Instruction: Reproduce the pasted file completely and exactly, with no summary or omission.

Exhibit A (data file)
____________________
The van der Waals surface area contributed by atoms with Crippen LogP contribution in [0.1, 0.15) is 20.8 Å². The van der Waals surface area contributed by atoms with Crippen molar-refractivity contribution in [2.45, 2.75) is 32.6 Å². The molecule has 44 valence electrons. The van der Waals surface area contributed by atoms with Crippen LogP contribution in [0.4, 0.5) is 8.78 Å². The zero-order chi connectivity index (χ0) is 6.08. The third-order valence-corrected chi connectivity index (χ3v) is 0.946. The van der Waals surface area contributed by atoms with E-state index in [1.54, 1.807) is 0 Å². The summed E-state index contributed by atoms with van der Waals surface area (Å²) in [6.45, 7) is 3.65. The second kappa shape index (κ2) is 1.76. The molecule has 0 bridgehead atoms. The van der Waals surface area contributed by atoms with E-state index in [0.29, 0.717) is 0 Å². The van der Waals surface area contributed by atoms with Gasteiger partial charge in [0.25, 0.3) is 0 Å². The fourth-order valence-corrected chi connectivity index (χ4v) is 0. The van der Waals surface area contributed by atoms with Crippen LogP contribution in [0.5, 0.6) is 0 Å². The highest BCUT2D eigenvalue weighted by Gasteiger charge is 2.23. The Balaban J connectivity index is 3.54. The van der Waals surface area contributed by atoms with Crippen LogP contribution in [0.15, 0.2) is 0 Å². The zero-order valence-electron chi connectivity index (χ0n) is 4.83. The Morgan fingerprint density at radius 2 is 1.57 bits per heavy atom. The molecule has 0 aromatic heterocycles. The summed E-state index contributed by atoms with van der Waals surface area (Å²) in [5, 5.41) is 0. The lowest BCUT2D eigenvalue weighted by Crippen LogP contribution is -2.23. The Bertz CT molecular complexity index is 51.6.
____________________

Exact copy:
The van der Waals surface area contributed by atoms with Crippen LogP contribution in [0.1, 0.15) is 20.8 Å². The van der Waals surface area contributed by atoms with Crippen molar-refractivity contribution in [2.45, 2.75) is 32.6 Å². The molecule has 44 valence electrons. The van der Waals surface area contributed by atoms with Crippen LogP contribution in [0.4, 0.5) is 8.78 Å². The zero-order chi connectivity index (χ0) is 6.08. The third-order valence-corrected chi connectivity index (χ3v) is 0.946. The van der Waals surface area contributed by atoms with E-state index in [1.54, 1.807) is 0 Å². The summed E-state index contributed by atoms with van der Waals surface area (Å²) in [6.45, 7) is 3.65. The second kappa shape index (κ2) is 1.76. The molecule has 0 bridgehead atoms. The van der Waals surface area contributed by atoms with E-state index in [0.29, 0.717) is 0 Å². The van der Waals surface area contributed by atoms with Gasteiger partial charge in [0.25, 0.3) is 0 Å². The fourth-order valence-corrected chi connectivity index (χ4v) is 0. The van der Waals surface area contributed by atoms with Crippen LogP contribution in [0.5, 0.6) is 0 Å². The highest BCUT2D eigenvalue weighted by Gasteiger charge is 2.23. The Balaban J connectivity index is 3.54. The van der Waals surface area contributed by atoms with Crippen LogP contribution in [0.15, 0.2) is 0 Å². The zero-order valence-electron chi connectivity index (χ0n) is 4.83. The Morgan fingerprint density at radius 2 is 1.57 bits per heavy atom. The molecule has 0 aromatic heterocycles. The summed E-state index contributed by atoms with van der Waals surface area (Å²) in [5, 5.41) is 0. The lowest BCUT2D eigenvalue weighted by Crippen LogP contribution is -2.23. The Bertz CT molecular complexity index is 51.6.